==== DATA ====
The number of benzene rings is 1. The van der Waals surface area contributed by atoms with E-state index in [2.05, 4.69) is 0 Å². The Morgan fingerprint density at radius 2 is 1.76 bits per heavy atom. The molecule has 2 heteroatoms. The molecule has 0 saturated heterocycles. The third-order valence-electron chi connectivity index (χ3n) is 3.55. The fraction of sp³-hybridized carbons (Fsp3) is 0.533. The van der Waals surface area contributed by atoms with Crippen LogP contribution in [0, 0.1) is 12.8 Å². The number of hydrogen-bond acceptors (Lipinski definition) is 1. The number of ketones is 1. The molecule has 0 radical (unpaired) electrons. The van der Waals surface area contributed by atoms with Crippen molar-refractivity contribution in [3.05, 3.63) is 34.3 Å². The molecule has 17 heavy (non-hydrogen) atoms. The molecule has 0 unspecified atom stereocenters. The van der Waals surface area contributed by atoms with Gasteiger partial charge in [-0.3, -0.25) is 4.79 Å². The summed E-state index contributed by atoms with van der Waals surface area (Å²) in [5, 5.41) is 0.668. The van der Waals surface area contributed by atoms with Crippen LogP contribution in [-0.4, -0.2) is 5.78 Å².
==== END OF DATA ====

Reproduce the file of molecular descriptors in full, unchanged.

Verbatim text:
The number of benzene rings is 1. The van der Waals surface area contributed by atoms with E-state index in [2.05, 4.69) is 0 Å². The Morgan fingerprint density at radius 2 is 1.76 bits per heavy atom. The molecule has 2 heteroatoms. The molecule has 0 saturated heterocycles. The third-order valence-electron chi connectivity index (χ3n) is 3.55. The fraction of sp³-hybridized carbons (Fsp3) is 0.533. The van der Waals surface area contributed by atoms with Crippen LogP contribution in [0, 0.1) is 12.8 Å². The number of hydrogen-bond acceptors (Lipinski definition) is 1. The number of ketones is 1. The molecule has 0 radical (unpaired) electrons. The van der Waals surface area contributed by atoms with Crippen molar-refractivity contribution in [3.05, 3.63) is 34.3 Å². The molecule has 17 heavy (non-hydrogen) atoms. The molecule has 0 unspecified atom stereocenters. The van der Waals surface area contributed by atoms with Gasteiger partial charge in [-0.3, -0.25) is 4.79 Å². The summed E-state index contributed by atoms with van der Waals surface area (Å²) in [5, 5.41) is 0.668. The van der Waals surface area contributed by atoms with Crippen LogP contribution in [-0.4, -0.2) is 5.78 Å².